Skip to Main Content
It looks like you're using Internet Explorer 11 or older. This website works best with modern browsers such as the latest versions of Chrome, Firefox, Safari, and Edge. If you continue with this browser, you may see unexpected results.

Fake News: Evaluating Your Sources

Tips and resources to sharpen your critical thinking skills when it comes to facts and false information.

Scholarly versus Popular

Periodicals are print sources that are published weekly, monthly or quarterly, such as magazines, newspapers and  journals. Instructors may require a variety of sources or limit sources to scholarly journals.

Scholarly Journals — contain articles written by professionals in the field. The articles may be original research or an extension of previous research, illustrated with graphs, tables and have a list of references at the end. Articles submitted to a scholarly journal are peer-reviewed or juried, meaning other experts read and suggest revisions to the author before the final version is accepted for publication.

Popular magazines — are not in-depth enough to be scholarly. The magazine may have an area of interest. Parenting is devoted to raising children and Time is a news magazine, but the articles are intended as overviews for general readers. Authors may or may not be named, there may be illustrations or charts, but there won't be a bibliography at the end.

Further Reading...

Know Your Sources

Know Your Sources

When doing research you will come across a lot of information from different types of sources. How do you decide which source to use? From tweets to newspaper articles, this tool provides a brief description of each and breaks down 6 factors of what to consider when selecting a source.

Website Evaluation

Because the web is self-published, it requires the most critical analysis before use in a research paper.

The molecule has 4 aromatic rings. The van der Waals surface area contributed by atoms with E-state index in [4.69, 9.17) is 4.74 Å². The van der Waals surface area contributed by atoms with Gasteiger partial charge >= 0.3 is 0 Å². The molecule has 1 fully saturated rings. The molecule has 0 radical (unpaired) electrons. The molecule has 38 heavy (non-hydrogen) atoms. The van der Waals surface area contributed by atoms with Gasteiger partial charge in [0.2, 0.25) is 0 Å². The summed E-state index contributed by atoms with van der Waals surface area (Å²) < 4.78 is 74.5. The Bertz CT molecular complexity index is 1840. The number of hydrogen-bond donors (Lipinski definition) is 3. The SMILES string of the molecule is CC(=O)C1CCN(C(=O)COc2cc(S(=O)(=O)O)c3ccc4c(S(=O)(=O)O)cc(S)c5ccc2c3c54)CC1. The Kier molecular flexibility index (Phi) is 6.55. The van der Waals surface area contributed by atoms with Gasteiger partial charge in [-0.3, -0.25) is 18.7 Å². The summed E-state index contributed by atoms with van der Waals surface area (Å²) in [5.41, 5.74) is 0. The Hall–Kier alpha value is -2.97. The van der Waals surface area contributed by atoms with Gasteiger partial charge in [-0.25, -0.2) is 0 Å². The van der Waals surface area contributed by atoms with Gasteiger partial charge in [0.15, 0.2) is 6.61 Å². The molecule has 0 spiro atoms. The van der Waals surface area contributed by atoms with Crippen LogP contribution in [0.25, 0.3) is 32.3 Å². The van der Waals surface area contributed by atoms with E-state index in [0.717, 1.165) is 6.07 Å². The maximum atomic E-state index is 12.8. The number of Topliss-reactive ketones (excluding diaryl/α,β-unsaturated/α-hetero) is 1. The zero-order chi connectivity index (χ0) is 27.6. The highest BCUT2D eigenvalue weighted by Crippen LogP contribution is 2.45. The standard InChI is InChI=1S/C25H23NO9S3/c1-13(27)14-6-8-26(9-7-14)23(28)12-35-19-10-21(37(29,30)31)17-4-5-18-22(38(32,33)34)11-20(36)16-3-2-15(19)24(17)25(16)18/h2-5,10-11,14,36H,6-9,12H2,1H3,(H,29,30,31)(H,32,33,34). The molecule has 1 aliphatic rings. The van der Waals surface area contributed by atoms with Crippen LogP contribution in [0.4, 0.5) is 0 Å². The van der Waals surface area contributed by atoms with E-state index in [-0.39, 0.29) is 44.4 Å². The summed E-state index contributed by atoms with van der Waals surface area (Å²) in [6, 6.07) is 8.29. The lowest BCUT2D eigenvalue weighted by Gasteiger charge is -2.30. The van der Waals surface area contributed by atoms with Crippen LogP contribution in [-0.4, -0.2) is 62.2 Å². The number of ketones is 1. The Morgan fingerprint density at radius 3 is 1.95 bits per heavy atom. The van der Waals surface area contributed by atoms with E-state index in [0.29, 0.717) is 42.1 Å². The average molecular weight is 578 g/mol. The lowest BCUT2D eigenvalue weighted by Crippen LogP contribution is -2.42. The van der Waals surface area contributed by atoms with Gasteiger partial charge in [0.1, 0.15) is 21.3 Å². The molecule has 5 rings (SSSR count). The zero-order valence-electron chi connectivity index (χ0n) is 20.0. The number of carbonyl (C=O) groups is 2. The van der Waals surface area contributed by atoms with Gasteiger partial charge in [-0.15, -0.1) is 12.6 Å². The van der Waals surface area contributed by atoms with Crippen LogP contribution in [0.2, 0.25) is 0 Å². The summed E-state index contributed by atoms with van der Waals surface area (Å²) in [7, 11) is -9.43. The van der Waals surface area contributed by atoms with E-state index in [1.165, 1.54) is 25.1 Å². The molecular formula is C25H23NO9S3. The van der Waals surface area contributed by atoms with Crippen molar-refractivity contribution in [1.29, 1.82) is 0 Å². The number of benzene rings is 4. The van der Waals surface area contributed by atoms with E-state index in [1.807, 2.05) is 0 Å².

Beyond the basic criteria mentioned for all resources look for additional proof of value in websites. Some hoax sites look very credible until viewed with a critical eye. Look for: 

  • Mission/Vision/Purpose Statement — reveals purpose of the website and point of view. 
  • Credentials — a well-regarded sponsoring organization or an expert author. (Webpage content may not list an individual author.) 
  • Date of last revision — this reveals how recently the content of a website has been reviewed. 
  • Contact information — is there a physical address and telephone number the researcher can use to contact a real person with questions? 
  • Loaded language — words that assign emotional value can be used to manipulate attitude. “Patriot” sounds better than “vigilante,” “insurgency” less scary than “civil war.” 
  • Links — do other reputable websites link to the website and does it link to other reputable sites. 

Evaluating Sources: The Basics

A critical step in the research process is evaluating the information you found.  It is important to select information that comes from a reputable source. Below are questions to ask yourself when evaluating books, magazines and websites.

Publisher — who published or sponsored this work? Are they reputable?

Credentials — who is the author (or authors)? Are qualifications or degrees listed?

Accuracy — can the information be verified in other respected sources?

Currency — is the information’s publishing date current enough for the topic of the research paper? For subject area that change frequently, like medicine, politics or finance, use the most up-to-date information.

Bias — does the author or publisher express an opinion (example: newspaper editorial) or is the information factual (like statistics). Does bias affect the information’s accuracy?

Audience — who is the information written for — a specific readership, level of expertise or age/grade level? Is the audience focus appropriate for a research paper?

External sources / tools

Evaluating Sources Worksheet

For a portable and more practical way to evaluate sources, use the worksheet below to vet your sources.


To Vet something is "to subject a person or thing to scrutiny; to examine for flaws"
- Merriam-Webster Dictionary